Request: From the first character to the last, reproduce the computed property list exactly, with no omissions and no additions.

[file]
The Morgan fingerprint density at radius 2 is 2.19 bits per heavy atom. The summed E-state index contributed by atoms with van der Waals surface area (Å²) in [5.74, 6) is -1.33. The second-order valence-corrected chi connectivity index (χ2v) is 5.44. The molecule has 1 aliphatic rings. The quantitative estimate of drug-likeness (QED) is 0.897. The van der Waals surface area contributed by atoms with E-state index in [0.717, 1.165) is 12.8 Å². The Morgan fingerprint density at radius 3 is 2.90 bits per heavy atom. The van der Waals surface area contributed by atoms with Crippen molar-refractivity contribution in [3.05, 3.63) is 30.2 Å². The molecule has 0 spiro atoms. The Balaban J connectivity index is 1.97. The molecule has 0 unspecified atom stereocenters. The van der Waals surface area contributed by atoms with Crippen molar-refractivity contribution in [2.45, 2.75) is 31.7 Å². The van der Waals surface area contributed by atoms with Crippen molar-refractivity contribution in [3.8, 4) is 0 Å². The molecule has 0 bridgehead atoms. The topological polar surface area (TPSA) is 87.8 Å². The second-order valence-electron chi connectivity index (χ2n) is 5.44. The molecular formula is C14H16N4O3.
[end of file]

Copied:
The Morgan fingerprint density at radius 2 is 2.19 bits per heavy atom. The summed E-state index contributed by atoms with van der Waals surface area (Å²) in [5.74, 6) is -1.33. The second-order valence-corrected chi connectivity index (χ2v) is 5.44. The molecule has 1 aliphatic rings. The quantitative estimate of drug-likeness (QED) is 0.897. The van der Waals surface area contributed by atoms with E-state index in [0.717, 1.165) is 12.8 Å². The Morgan fingerprint density at radius 3 is 2.90 bits per heavy atom. The van der Waals surface area contributed by atoms with Crippen molar-refractivity contribution in [3.05, 3.63) is 30.2 Å². The molecule has 0 spiro atoms. The Balaban J connectivity index is 1.97. The molecule has 0 unspecified atom stereocenters. The van der Waals surface area contributed by atoms with Crippen molar-refractivity contribution in [2.45, 2.75) is 31.7 Å². The van der Waals surface area contributed by atoms with Crippen molar-refractivity contribution in [3.8, 4) is 0 Å². The molecule has 0 bridgehead atoms. The topological polar surface area (TPSA) is 87.8 Å². The second-order valence-electron chi connectivity index (χ2n) is 5.44. The molecular formula is C14H16N4O3.